Since Scorsese had shot both “The Last Temptation of Christ” and “Kundun” in Morocco, he already had important ties to the country. He was being honored with a Lifetime Achievement Award at the festival, so he would already be there. When we approached him about taking part in the workshop by offering a master class, he readily accepted. Getting Abbas Kiarostami to participate was a bigger challenge because when we first spoke to him, he had no plans to attend the Marrakech International Film Festival and, in fact, had never been to Morocco. But we knew he was curious about the country, and that he’d been giving workshops in different countries all around the world for the past several years. He agreed to our invitation to come and give a master class – and then surprised us by declaring that his master classes usually run at least ten days, while we’d only imagined he might come by for an afternoon! He was in turn surprised when the MIFF decided to honor him as well.

Concretely, the rewards were enormous. Everyone was overwhelmed by the quality and extent of the equipment the Moroccans provided. The students – who included some of the young Moroccans we’d met last year - and one camera for every pair of students, which is a remarkable; in comparison, Abbas Kiarostami had just done a similar workshop in London where there was one camera for every twelve students. When we spoke with him after the conclusion of the workshop, he expressed tremendous enthusiasm about the work and the whole workshop, and declared that the films that these students had made were the best he had seen from any of his workshops.

SS: A little known fact in America, but one that is widely known and a point of pride among Moroccans, is that Morocco's sultan was the first to officially recognize the United States of America as a nation, way back in 1777. There is a long history between the two countries, and this program shows a desire to help create the future. What is the future of this program? What happens next?

PS: Bringing the Moroccan students to the Tribeca Film Festival is the other part of this. And at least four of their finished short films will be shown as part of the festival. Seifollah Samadian, Kiarostami’s cameraman and close collaborator ever since they made “ABC Africa” together in 2001, worked hard all during the workshop, shooting footage for a documentary he’s making about Kiarostami’s workshops, which we hope he’ll finish in time for us to premiere it at the next Tribeca Film Festival in April, along with the films that the students made during the workshop. By the way, at Kiarostami’s suggestion, they all made films with a single theme – in his first session, he showed the films made by students at a workshop he’d recently given in London that all used elevators as their setting. While they were discussing what theme would be appropriate for them, a student’s cell phone rang unexpectedly, and everybody immediately recognized that as a kind of “divine suggestion,” so they all made films revolving around the many ways in which cell phones are changing our lives.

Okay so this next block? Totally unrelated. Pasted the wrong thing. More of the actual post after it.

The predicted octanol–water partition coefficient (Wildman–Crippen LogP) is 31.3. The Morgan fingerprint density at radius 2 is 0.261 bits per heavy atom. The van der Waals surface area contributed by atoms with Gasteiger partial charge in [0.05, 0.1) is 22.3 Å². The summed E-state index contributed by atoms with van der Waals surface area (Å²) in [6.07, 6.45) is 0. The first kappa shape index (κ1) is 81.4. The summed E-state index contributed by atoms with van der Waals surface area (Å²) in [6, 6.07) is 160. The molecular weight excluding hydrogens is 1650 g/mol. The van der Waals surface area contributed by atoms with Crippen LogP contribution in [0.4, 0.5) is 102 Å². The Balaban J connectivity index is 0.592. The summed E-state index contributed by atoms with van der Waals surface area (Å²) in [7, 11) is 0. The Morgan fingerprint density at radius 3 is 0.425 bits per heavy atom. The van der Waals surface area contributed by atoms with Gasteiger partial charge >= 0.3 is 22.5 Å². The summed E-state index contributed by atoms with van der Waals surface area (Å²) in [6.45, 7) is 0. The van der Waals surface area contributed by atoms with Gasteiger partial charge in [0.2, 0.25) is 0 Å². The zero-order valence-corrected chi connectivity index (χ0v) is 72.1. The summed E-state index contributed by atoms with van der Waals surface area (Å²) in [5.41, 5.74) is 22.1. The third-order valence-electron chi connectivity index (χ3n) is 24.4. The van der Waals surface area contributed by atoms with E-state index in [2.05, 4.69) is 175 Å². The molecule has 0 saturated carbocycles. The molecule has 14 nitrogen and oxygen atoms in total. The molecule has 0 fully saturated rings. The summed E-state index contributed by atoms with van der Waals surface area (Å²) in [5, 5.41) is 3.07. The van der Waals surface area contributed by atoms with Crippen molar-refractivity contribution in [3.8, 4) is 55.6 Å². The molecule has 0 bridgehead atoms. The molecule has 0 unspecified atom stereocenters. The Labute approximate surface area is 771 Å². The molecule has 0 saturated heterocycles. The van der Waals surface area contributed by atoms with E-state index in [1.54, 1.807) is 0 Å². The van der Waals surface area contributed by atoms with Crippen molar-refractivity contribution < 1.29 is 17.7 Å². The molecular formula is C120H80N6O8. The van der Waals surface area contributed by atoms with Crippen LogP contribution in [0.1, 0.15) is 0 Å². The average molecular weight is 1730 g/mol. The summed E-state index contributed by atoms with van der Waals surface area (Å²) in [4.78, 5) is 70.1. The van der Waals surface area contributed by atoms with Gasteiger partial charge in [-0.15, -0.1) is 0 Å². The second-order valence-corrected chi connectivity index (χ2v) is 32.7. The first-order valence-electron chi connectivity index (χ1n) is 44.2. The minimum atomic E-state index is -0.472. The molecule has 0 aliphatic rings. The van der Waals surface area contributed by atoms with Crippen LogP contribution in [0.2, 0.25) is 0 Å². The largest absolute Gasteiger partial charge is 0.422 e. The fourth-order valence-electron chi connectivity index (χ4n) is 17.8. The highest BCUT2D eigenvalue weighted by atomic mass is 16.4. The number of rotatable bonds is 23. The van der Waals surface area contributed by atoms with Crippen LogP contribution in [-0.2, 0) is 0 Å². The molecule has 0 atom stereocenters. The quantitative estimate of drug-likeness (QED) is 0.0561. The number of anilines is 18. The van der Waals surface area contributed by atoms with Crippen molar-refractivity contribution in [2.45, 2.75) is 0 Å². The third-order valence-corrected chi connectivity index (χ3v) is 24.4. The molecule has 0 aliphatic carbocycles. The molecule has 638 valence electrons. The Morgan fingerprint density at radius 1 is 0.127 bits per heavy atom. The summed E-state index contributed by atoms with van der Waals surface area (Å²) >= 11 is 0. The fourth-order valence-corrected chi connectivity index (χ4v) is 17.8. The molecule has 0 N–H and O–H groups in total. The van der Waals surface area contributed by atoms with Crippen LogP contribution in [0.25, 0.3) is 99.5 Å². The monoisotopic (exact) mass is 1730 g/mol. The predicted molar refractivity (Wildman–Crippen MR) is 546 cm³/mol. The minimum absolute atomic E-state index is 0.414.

Like all worthwhile film festivals, we conceive of the Tribeca Film Festival as a kind of international meeting point, so for us to send an offshoot into the world is a natural extension and addition to the program. It struck me as completely natural that we would find a home in Morocco, especially after we saw the Hassan II Mosque in Casablanca during our visit in June. Completed in 1993, the mosque stands on the Atlantic Ocean, literally suspended over it on pilings, at the westernmost point in North Africa. It is the second largest mosque in the world after the one in Mecca, and its minaret, we were told, was designed to be precisely the same height as the torch of the Statue of Liberty in New York Harbor. As we stood there it seemed evident that a cultural bridge from our country to Morocco was a natural development: the Moroccans had already manifested their yearning for it.